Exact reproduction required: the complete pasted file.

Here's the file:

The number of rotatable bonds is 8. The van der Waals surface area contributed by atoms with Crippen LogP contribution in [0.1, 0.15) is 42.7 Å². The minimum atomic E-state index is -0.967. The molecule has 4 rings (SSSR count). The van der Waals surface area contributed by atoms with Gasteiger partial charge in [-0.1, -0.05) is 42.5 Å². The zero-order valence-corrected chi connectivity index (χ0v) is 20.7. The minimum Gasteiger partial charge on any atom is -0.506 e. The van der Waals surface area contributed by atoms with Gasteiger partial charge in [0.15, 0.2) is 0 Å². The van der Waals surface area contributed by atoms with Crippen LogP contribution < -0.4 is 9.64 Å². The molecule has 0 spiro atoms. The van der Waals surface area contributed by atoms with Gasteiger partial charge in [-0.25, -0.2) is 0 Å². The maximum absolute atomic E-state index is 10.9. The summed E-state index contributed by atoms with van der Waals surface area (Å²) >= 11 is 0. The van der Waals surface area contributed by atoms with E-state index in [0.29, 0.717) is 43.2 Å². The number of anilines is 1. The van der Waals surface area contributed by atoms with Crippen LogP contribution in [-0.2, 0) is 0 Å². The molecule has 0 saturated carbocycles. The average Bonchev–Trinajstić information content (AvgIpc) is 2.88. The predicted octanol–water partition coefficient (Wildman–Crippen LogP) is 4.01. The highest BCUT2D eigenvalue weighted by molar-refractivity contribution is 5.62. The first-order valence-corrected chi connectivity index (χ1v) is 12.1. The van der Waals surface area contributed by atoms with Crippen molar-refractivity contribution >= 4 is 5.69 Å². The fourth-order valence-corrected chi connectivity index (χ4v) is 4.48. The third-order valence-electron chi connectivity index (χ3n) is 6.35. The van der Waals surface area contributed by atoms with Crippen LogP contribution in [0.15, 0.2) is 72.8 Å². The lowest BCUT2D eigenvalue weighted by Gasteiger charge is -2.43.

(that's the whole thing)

The number of rotatable bonds is 8. The van der Waals surface area contributed by atoms with Crippen LogP contribution in [0.1, 0.15) is 42.7 Å². The minimum atomic E-state index is -0.967. The molecule has 4 rings (SSSR count). The van der Waals surface area contributed by atoms with Gasteiger partial charge in [-0.1, -0.05) is 42.5 Å². The zero-order valence-corrected chi connectivity index (χ0v) is 20.7. The minimum Gasteiger partial charge on any atom is -0.506 e. The van der Waals surface area contributed by atoms with Gasteiger partial charge in [0.15, 0.2) is 0 Å². The van der Waals surface area contributed by atoms with Crippen LogP contribution < -0.4 is 9.64 Å². The molecule has 0 spiro atoms. The van der Waals surface area contributed by atoms with Gasteiger partial charge in [-0.25, -0.2) is 0 Å². The maximum absolute atomic E-state index is 10.9. The summed E-state index contributed by atoms with van der Waals surface area (Å²) >= 11 is 0. The van der Waals surface area contributed by atoms with E-state index in [0.29, 0.717) is 43.2 Å². The number of anilines is 1. The van der Waals surface area contributed by atoms with Crippen LogP contribution in [-0.2, 0) is 0 Å². The molecule has 0 saturated carbocycles. The average Bonchev–Trinajstić information content (AvgIpc) is 2.88. The predicted octanol–water partition coefficient (Wildman–Crippen LogP) is 4.01. The highest BCUT2D eigenvalue weighted by molar-refractivity contribution is 5.62. The first-order valence-corrected chi connectivity index (χ1v) is 12.1. The van der Waals surface area contributed by atoms with Crippen molar-refractivity contribution >= 4 is 5.69 Å². The fourth-order valence-corrected chi connectivity index (χ4v) is 4.48. The third-order valence-electron chi connectivity index (χ3n) is 6.35. The van der Waals surface area contributed by atoms with Crippen LogP contribution in [0.15, 0.2) is 72.8 Å². The lowest BCUT2D eigenvalue weighted by Gasteiger charge is -2.43.